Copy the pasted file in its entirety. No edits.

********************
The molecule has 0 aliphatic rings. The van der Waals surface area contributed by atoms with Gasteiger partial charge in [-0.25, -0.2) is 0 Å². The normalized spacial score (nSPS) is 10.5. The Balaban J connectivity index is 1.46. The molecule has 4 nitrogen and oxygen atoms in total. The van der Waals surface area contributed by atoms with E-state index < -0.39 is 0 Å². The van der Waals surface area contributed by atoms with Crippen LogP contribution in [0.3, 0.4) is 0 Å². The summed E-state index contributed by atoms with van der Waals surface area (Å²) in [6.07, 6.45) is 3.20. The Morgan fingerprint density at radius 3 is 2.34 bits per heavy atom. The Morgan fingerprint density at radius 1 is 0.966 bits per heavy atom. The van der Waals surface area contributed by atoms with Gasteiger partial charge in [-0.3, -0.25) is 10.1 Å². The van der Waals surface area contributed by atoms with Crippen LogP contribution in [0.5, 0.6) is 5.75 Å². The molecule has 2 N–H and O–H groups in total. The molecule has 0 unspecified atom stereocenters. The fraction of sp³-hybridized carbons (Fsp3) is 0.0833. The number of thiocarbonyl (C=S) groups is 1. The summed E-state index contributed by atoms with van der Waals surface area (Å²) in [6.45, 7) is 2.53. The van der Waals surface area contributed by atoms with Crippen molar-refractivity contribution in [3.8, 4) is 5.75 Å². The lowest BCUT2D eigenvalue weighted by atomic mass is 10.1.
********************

The molecule has 0 aliphatic rings. The van der Waals surface area contributed by atoms with Gasteiger partial charge in [-0.25, -0.2) is 0 Å². The normalized spacial score (nSPS) is 10.5. The Balaban J connectivity index is 1.46. The molecule has 4 nitrogen and oxygen atoms in total. The van der Waals surface area contributed by atoms with E-state index < -0.39 is 0 Å². The van der Waals surface area contributed by atoms with Crippen LogP contribution in [0.3, 0.4) is 0 Å². The summed E-state index contributed by atoms with van der Waals surface area (Å²) in [6.07, 6.45) is 3.20. The Morgan fingerprint density at radius 3 is 2.34 bits per heavy atom. The Morgan fingerprint density at radius 1 is 0.966 bits per heavy atom. The van der Waals surface area contributed by atoms with Gasteiger partial charge in [-0.3, -0.25) is 10.1 Å². The van der Waals surface area contributed by atoms with Crippen LogP contribution in [0.5, 0.6) is 5.75 Å². The molecule has 2 N–H and O–H groups in total. The molecule has 0 unspecified atom stereocenters. The fraction of sp³-hybridized carbons (Fsp3) is 0.0833. The number of thiocarbonyl (C=S) groups is 1. The summed E-state index contributed by atoms with van der Waals surface area (Å²) in [6.45, 7) is 2.53. The van der Waals surface area contributed by atoms with Crippen molar-refractivity contribution in [3.8, 4) is 5.75 Å². The lowest BCUT2D eigenvalue weighted by atomic mass is 10.1.